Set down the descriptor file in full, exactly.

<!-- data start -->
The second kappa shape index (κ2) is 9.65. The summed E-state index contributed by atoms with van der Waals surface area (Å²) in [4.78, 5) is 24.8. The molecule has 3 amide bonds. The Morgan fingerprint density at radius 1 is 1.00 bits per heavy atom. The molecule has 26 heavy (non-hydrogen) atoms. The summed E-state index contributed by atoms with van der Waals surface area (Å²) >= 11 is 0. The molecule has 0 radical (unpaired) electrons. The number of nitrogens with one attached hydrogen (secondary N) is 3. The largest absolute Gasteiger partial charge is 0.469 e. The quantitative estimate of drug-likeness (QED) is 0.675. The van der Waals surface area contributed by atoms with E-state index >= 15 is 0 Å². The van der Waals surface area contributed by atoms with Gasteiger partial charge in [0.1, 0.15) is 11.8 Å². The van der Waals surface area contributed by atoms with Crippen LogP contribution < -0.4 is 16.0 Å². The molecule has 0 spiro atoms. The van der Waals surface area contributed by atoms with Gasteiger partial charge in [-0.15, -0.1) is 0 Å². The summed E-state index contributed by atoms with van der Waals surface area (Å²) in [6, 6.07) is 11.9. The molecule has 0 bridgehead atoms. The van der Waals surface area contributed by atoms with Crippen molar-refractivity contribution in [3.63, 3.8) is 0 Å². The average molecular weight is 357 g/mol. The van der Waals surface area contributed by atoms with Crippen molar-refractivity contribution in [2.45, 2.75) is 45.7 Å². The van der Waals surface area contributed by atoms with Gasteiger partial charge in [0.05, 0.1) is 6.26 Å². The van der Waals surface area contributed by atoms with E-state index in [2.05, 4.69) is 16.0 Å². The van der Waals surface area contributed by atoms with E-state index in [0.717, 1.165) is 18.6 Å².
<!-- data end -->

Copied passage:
The second kappa shape index (κ2) is 9.65. The summed E-state index contributed by atoms with van der Waals surface area (Å²) in [4.78, 5) is 24.8. The molecule has 3 amide bonds. The Morgan fingerprint density at radius 1 is 1.00 bits per heavy atom. The molecule has 26 heavy (non-hydrogen) atoms. The summed E-state index contributed by atoms with van der Waals surface area (Å²) >= 11 is 0. The molecule has 0 radical (unpaired) electrons. The number of nitrogens with one attached hydrogen (secondary N) is 3. The largest absolute Gasteiger partial charge is 0.469 e. The quantitative estimate of drug-likeness (QED) is 0.675. The van der Waals surface area contributed by atoms with E-state index >= 15 is 0 Å². The van der Waals surface area contributed by atoms with Gasteiger partial charge in [0.1, 0.15) is 11.8 Å². The van der Waals surface area contributed by atoms with Crippen LogP contribution < -0.4 is 16.0 Å². The molecule has 0 spiro atoms. The van der Waals surface area contributed by atoms with Gasteiger partial charge in [-0.15, -0.1) is 0 Å². The summed E-state index contributed by atoms with van der Waals surface area (Å²) in [6, 6.07) is 11.9. The molecule has 0 bridgehead atoms. The van der Waals surface area contributed by atoms with Crippen molar-refractivity contribution in [3.63, 3.8) is 0 Å². The average molecular weight is 357 g/mol. The van der Waals surface area contributed by atoms with Crippen molar-refractivity contribution in [2.45, 2.75) is 45.7 Å². The van der Waals surface area contributed by atoms with Gasteiger partial charge in [0.05, 0.1) is 6.26 Å². The van der Waals surface area contributed by atoms with E-state index in [2.05, 4.69) is 16.0 Å². The van der Waals surface area contributed by atoms with E-state index in [0.717, 1.165) is 18.6 Å².